CRL gathers and provides information here about commercial and open access digital resources of interest to the CRL community. This information is intended to inform library decisions on investment in electronic resources and related services.
The 60 Minutes: 1997-2014 collection from Alexander Street Press provides access to the CBS News archives from this period. This online collection provides 350 hours of high-definition videos from 17 years of broadcasts, and includes 175 hours of bonus segments from the CBS News program Sunday Morning.
Archives Unbound presents topically-focused digital collections of historical documents. Gale's collections in Archives Unbound cover a broad range of topics from the Middle Ages forward--from Witchcraft to World War II to twentieth-century political history. Collections are chosen for Archives Unbound based on requests from scholars, archivists, and students.
Cairn aggregates scholarly journal content for social science and humanities journals published in France and Belgium. Most of the content dates back only to 2001. As of late 2014, over 400 journals and 4,000 ebook titles (more than 300,000 full-text articles and book chapters) were included. Content is updated continually, averaging five new journal issues per day.
Since 2010, Cairn also offers e-book packages from major French, Belgian and Swiss publishers.
In partnership with Alexander Street Press, Docuseek2 provides exclusive educational streaming access to more than 800 films from Bullfrog Films®, Collective Eye Films, Icarus Films (including The Fanlight Collection and dGenerate Films), Kartemquin Films, KimStim, the National Film Board of Canada, and Terra Nova Films.
The online edition of The Economist or Economist.com, provides insight and opinions on international news, politics, business, finance, science and technology.
Érudit is a publishing platform for scholarly and cultural journals, books, proceedings, theses, documents, and data developed by a nonprofit Canadian publishing consortium founded in 1998. Archival runs of journal publications published prior to a moving wall of current content are available through open access, while the remainder is available through subscription.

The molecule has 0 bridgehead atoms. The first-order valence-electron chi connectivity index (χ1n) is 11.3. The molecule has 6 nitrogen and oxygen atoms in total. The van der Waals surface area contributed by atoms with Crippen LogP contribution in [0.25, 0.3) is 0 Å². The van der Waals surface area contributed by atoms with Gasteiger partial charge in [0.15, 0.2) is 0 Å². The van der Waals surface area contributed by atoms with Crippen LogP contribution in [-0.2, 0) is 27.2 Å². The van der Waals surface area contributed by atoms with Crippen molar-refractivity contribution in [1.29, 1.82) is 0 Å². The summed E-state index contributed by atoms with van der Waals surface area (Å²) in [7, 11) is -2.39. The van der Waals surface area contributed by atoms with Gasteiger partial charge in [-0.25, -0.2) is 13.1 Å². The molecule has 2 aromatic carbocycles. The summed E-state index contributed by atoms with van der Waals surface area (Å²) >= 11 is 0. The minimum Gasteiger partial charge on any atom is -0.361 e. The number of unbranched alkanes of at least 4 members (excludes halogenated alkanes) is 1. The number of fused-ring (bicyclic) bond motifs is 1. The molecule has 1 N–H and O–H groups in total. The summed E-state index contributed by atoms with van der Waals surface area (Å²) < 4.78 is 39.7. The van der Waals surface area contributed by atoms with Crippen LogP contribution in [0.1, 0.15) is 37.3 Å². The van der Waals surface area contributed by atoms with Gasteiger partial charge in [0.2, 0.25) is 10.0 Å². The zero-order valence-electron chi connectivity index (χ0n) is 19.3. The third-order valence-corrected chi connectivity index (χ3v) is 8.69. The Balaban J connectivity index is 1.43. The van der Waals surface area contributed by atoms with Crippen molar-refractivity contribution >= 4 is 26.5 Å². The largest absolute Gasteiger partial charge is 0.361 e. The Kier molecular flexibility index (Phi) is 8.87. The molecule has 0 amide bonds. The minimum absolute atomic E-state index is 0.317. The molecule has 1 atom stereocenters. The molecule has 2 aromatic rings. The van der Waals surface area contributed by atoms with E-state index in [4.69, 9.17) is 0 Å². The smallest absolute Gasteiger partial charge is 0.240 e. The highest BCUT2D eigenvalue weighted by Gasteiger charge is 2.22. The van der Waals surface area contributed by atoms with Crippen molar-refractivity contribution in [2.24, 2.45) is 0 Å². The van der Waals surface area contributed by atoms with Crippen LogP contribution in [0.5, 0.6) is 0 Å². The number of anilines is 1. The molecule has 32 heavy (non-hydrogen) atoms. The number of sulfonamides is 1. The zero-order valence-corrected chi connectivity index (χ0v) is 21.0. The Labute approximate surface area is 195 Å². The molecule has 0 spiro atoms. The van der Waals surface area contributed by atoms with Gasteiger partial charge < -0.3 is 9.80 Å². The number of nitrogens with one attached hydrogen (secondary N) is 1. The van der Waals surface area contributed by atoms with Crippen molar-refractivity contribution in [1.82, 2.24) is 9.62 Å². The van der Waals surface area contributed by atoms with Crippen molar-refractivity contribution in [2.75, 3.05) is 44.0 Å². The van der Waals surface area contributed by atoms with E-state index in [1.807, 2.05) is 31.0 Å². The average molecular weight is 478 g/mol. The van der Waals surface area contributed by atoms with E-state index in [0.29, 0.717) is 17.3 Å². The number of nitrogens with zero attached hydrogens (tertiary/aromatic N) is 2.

The New York Times, published in New York City since 1851, is the largest metropolitan newspaper in the United States. The Times has long been an important source of reporting, information, and opinion, on politics, finance, health, science, culture, the arts, sports, and fashion in the U.S. and abroad, with special emphasis on international news and the New York metropolitan area.
The online version of the Times, at www.nytimes.com, activated on January 19, 1996, includes not only the same articles, features and images that appear in the print edition, but a wealth of additional still image, video, audio, graphics, and database content. It also includes much of the content of the...
Portico is a service of the not-for-profit organization ITHAKA. Portico preserves digital publications such as e-journal articles, e-books, and digitized historical collections. Portico maintains that content in a "dark," or offline archive, to be made accessible to eligible libraries if and when the content becomes unavailable from its publisher. The purpose of Portico is to protect library and publisher investment in e-content by ensuring the long-term accessibility of that content to their communities.
The Internet Archive Wayback Machine (WM), created and maintained by the Internet Archive, is an open access online archive of website content, derived from periodic crawls of the open web and data donations from Alexa Internet and others.
The microfiche edition of K. G. Saur's Biographical Archives has been digitized and issued as a group of databases known as the World Biographical Information System (WBIS) Online. Reference works including biographical lexicons, encyclopedias, and monographs dating from the 16th century through the 1990s are the sources of biographical entries and articles on more than five million people from various countries from the 4th millennium B.C. to the late 20th century.
While CRL makes every effort to verify statements made herein, the opinions expressed and evaluative information provided here represent the considered viewpoints of individual librarians and specialists at CRL and in the CRL community. They do not necessarily reflect the views of CRL management, its board, and/or its officers.